This is Chris, on the Wire this morning.
The “tech trade” is getting hammered in the private equity secondaries market, a reflection of the pain experienced by publicly traded tech stocks since the beginning of the year.
The market has been awash in LP stakes in tech exposure, both through large multi-asset buyout funds as well as sector specialized pools. Sellers have been trying to sell down tech exposure since the markets opened back up in the second half of 2020, as rising valuations pushed some sellers out of balance.
This is creating a strange dynamic with highly performing tech-focused firms, with strong funds, are priced on the secondary market sometimes at deep discounts due to oversupply. Buyers have already gotten their fill of the tech trade, rendering stakes in otherwise in-demand GPs less valuable.
Now, as tech valuations plunge, the tech stakes on the market are becoming even harder to sell.
“I think the tech trade has slowed because of the volatility starting in January,” a secondary adviser told me. “If you look post-Covid, the only trade that was possible was the tech and healthcare trade, every other sector had headwinds. The secondary market from Q3 of 2020, through today, has been one big tech trade.”
Overall, secondaries professionals who have spoken to Buyouts in recent days expect a slow down in secondary activity, as buyers and sellers spend March trying to close deals already in the market.
Advisers are telling clients to hold off bringing new processes to market for a period of time, perhaps several months, as the market waits for the geopolitical situation to settle (which may be wishful thinking).
It’s increasingly looking like secondaries may see a slump (relatively speaking) until the second half of the year.
Big: Still, some deals are getting done. Lexington Partners has emerged as a buyer of at least a piece of a massive portfolio being sold by CalPERS. The deal, up to $6 billion, is the largest LP portfolio on the market and, if sold in total, would be among the largest-ever PE secondary sales.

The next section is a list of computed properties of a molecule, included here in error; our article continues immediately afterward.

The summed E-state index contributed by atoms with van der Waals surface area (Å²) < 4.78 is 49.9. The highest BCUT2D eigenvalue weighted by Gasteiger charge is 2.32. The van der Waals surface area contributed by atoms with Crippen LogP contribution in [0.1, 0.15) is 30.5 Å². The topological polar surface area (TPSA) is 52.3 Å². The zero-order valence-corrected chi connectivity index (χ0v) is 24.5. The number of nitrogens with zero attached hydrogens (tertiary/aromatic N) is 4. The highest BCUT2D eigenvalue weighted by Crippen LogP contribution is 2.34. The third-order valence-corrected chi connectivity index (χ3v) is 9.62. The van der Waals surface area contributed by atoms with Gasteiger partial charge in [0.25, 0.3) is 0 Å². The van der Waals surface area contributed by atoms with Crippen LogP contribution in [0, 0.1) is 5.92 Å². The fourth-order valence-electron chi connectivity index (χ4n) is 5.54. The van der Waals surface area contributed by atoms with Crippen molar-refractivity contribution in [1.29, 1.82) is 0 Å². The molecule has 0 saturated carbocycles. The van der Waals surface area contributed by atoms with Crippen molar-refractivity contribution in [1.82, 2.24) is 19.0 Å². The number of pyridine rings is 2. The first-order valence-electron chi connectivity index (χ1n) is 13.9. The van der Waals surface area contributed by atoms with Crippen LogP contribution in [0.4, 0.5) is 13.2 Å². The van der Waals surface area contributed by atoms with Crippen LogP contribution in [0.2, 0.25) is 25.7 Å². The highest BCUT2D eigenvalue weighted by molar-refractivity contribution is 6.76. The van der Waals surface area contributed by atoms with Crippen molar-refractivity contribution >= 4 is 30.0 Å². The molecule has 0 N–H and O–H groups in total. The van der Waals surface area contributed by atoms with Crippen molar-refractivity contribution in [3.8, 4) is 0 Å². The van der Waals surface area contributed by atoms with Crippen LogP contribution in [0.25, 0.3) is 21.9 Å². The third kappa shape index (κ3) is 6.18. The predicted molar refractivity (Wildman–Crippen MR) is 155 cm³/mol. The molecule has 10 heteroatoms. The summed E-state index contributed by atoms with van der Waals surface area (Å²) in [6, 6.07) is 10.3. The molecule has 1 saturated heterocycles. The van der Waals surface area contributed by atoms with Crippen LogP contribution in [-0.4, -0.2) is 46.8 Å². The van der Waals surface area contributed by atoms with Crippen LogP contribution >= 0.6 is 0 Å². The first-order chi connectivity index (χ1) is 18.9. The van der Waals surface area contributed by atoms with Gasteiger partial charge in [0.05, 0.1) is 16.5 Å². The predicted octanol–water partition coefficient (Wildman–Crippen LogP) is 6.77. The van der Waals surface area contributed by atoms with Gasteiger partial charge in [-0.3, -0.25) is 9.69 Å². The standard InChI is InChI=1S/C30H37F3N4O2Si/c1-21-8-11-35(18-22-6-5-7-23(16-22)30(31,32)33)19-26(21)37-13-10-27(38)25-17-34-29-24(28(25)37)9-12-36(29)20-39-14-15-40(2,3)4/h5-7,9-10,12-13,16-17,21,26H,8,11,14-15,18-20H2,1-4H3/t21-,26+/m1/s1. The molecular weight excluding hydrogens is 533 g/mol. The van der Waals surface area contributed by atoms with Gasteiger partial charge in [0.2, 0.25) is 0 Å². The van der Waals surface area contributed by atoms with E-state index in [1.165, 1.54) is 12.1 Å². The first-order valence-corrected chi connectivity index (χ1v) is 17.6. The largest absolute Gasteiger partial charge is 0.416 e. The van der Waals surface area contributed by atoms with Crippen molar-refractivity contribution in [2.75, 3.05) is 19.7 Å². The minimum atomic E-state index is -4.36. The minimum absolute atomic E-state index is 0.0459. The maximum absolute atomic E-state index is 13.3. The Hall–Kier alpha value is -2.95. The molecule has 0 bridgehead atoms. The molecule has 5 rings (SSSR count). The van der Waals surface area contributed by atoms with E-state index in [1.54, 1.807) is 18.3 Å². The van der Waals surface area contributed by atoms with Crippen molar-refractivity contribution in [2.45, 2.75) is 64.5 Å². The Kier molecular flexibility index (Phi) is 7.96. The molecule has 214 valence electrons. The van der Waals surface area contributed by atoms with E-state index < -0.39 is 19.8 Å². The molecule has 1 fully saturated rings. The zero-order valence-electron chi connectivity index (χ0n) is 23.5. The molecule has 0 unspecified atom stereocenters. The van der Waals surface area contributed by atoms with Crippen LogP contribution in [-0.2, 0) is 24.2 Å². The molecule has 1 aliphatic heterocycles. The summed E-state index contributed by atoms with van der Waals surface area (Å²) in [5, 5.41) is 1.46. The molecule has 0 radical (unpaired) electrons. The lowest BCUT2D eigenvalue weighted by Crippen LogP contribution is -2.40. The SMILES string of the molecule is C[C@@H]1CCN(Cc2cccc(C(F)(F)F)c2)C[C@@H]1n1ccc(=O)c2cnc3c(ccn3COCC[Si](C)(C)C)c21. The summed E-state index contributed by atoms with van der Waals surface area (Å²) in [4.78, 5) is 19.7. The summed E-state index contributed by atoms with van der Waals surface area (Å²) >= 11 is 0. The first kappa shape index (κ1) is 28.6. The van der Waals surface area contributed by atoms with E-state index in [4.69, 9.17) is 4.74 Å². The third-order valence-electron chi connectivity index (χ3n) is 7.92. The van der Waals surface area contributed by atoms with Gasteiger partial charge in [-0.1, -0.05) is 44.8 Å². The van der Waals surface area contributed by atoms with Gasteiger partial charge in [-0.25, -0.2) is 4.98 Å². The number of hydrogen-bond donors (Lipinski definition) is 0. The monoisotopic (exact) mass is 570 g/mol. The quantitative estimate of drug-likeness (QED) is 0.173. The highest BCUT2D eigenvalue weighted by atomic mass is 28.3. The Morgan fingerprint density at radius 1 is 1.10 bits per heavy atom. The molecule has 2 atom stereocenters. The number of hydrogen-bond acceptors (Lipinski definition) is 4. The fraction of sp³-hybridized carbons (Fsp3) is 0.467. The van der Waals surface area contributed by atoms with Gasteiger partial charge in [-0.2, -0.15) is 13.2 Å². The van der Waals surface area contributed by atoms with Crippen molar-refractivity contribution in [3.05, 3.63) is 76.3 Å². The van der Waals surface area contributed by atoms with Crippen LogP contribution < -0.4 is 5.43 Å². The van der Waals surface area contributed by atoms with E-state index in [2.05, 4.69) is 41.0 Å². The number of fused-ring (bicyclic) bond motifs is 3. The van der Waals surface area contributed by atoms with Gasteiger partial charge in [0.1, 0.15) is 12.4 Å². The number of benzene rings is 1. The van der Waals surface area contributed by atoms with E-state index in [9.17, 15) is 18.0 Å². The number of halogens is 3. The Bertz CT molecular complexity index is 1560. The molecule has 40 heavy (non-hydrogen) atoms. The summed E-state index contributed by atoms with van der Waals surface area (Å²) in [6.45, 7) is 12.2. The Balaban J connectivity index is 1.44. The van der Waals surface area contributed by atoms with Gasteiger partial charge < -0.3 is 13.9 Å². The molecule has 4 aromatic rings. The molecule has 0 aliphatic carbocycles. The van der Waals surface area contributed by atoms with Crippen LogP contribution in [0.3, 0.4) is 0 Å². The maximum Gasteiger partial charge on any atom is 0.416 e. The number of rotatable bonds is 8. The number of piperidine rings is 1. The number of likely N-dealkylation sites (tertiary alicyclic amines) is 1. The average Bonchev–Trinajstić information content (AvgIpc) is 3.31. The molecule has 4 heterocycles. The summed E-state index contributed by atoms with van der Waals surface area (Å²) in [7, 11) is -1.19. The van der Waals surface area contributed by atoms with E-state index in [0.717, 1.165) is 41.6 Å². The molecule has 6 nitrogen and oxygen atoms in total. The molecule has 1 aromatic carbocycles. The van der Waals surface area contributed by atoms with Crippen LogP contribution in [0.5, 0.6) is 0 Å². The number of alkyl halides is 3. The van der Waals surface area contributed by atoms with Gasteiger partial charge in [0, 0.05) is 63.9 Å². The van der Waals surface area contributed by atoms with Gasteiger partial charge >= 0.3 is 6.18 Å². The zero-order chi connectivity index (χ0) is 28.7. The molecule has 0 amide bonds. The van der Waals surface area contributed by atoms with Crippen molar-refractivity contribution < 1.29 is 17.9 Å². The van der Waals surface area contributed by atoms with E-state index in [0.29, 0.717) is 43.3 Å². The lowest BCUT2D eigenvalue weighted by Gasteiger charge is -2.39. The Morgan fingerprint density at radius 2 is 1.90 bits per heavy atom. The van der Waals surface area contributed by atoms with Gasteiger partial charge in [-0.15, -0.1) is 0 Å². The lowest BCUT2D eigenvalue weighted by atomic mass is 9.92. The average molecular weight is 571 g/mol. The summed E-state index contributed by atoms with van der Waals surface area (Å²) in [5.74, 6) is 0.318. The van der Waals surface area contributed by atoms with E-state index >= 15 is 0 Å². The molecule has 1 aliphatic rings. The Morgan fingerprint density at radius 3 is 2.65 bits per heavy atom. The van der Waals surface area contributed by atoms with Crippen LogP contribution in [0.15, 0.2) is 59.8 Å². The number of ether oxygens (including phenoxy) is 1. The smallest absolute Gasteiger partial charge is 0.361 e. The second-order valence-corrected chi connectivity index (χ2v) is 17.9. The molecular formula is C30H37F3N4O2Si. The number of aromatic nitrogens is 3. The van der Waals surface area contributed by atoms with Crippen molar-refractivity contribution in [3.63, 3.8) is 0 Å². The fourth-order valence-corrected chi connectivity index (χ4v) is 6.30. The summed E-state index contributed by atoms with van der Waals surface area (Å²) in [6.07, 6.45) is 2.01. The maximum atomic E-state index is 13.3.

However, Lexington is only taking a piece of the portfolio. It’s not clear if CalPERS will try and sell the rest of it. Read it here on Buyouts.
Healthcare: Morgan Stanley Capital Partners invested in SpendMend, which provides tech-enabled services to optimize the cost cycle for the healthcare industry. The firm made the investment as it closed its seventh fund earlier this month on $2 billion, writes Aaron Weitzman on PE Hub today.
MSCP has spent a lot of time on cost cycle management for providers who are “getting squeezed” as healthcare costs rise, said Steve Rodgers, partner with Morgan Stanley Capital. “There is pressure on revenue, and costs are going up at the same time; reimbursement is shifting to value-based methodologies that put hospitals at risk, and they often do not have good information on what it costs to perform procedures.”
Overpayments and contract compliance errors are problems hospitals face, in part because conflicting data exists in multiple places.
“We have looked at a series of companies over the last four years, which provide various tech-enabled offerings that help hospitals address these huge problems, which have only become more acute since the covid crisis emerged,” he said.
That’s it for me! Have a great rest of your Wednesday. Hit me up with tips n’ gossip, feedback or book recommendations at email@example.com or find me on LinkedIn.